Sexual fulfilment is for everybody and it is fair to say that the needs of people with disabilities are neglected in this respect. Certain companies, however, have identified this market and make products suited to a range of disabilities: Spokz has a very successful line of chairs called ‘the IntimateRider’ which helps couples overcome a limited range of motion by rocking with minimal effort to enable a thrusting effect. This is a very popular product for those with a high level spinal injury as it requires little or no core stability to be used safely. It’s not just mobility that can be an issue but also dexterity and sensation, and there are novel ways that makers of these ‘toys’ get around the problems that some customers may face. For instance, there are a range of hands-free masturbation devices that can be turned on/off via remote control (the ‘Turbo Stroker’/the ‘Humpus’) so upper body weakness doesn’t have to be an obstacle, and some products especially for the female market include underwear with vibrators already sewn in. The MA+ Guide is a guide to sex toys, which is written for people with Multiple Sclerosis (MS) a muscle wasting condition, but which can apply to both those with MS and those with a SCI.

Many supportive sexual experiences happen within loving relationships and this is an important facet of anyone’s life. Coping with a SCI when you already have a partner throws up one set of difficulties, and finding a partner following a SCI throws up very different issues. What is important in both contexts is being able to communicate your wants and needs with whoever it is you hope to be with, whether they are also disabled in some way or not. The Outsiders Trust organisation is a great way to meet people in similar situations, and their Outsiders Club can help provide friendship and potentially something more.

One particular fact that many people are not aware of is that paying someone to help you sexually is not actually illegal. Activities that commonly accompany this exchange, such as soliciting in a public place, or kerb-crawling, are illegal however a number of websites and directories online can direct you to a local sex worker. The Sexual Health & Disability Alliance (SHADA) offers advice on how to ensure that it is a beneficial experience and no one is taken advantage of, and links visitors to The TLC Trust which connects disabled men and women to responsible sexual services. The term ‘Surrogate Partner’ is used by those who prefer it to describe someone offering sexual help in exchange for money.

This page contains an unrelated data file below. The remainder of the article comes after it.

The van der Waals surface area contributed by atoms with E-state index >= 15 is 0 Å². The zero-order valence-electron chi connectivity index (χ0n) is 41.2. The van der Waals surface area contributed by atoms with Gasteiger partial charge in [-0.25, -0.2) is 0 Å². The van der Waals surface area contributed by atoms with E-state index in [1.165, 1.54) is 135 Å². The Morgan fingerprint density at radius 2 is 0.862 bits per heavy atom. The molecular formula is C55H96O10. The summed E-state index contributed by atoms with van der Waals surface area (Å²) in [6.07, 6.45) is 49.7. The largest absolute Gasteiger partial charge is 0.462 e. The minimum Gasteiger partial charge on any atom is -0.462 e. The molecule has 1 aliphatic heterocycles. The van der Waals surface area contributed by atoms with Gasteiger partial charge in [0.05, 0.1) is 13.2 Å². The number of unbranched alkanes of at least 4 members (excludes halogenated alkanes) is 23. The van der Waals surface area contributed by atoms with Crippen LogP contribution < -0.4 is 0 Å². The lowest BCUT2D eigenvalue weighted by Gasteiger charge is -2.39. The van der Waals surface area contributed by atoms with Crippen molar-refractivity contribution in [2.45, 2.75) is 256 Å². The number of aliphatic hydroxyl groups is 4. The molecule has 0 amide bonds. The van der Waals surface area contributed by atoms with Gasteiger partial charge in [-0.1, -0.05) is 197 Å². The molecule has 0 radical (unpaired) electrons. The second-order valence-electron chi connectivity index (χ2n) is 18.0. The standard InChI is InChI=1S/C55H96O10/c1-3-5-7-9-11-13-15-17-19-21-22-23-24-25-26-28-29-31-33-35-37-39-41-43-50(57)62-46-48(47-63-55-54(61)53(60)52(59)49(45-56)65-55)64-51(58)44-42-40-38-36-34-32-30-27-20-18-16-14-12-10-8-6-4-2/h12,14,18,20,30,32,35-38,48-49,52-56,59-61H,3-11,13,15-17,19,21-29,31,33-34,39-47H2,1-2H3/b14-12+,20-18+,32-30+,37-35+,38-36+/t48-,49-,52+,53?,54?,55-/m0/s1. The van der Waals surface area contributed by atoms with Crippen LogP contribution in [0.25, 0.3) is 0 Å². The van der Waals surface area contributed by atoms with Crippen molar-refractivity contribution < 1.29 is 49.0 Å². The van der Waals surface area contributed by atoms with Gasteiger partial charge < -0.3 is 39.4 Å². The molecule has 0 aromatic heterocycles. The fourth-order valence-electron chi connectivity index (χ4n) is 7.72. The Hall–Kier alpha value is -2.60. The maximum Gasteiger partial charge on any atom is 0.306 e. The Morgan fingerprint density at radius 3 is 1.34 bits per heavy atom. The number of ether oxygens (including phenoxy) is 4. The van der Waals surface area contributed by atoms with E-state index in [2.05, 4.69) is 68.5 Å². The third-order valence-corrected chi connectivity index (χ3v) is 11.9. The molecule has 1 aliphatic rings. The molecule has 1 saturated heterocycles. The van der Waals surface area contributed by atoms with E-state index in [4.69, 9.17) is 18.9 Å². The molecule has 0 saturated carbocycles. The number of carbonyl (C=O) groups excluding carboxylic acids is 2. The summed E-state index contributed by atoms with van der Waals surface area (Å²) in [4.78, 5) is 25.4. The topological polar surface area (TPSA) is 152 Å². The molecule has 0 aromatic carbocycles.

For many disabled people feeling accepted physically and embraced is an incredibly powerful experience.

Peer support is crucial to explore and fulfil your sexuality after a SCI and there are a number of forums and sources of information that can help you recover your sensual side: SHADA as discussed above; Sex and Disability Helpline (0707 499 3527 11am-7pm weekdays); TLC for disabled men and women to contact responsible sexual services; ASAP Sexual Advocacy for disabled people and their professionals; and Apparelyzed forums, in particular the fertility forum which gives a lot of peer advice on what to use and how best to use it.

And for those that are desperate to get away from the internet, there are plenty of modern books about sex that include aspects of disability and advice on different approaches: The Ultimate Guide to Sex and Disability edited by Miriam Kaufman, Cory Silverberg, and Fran Odette 2006; New Joy of Sex by Susan Quilliam 2008 Octopus; The Sex Book by Suzi Godson 2002 Cassell; Guide to Getting It On by Paul Joannides 2000. The MS Guide is also a good and reassuring read that can apply equally to those with a SCI.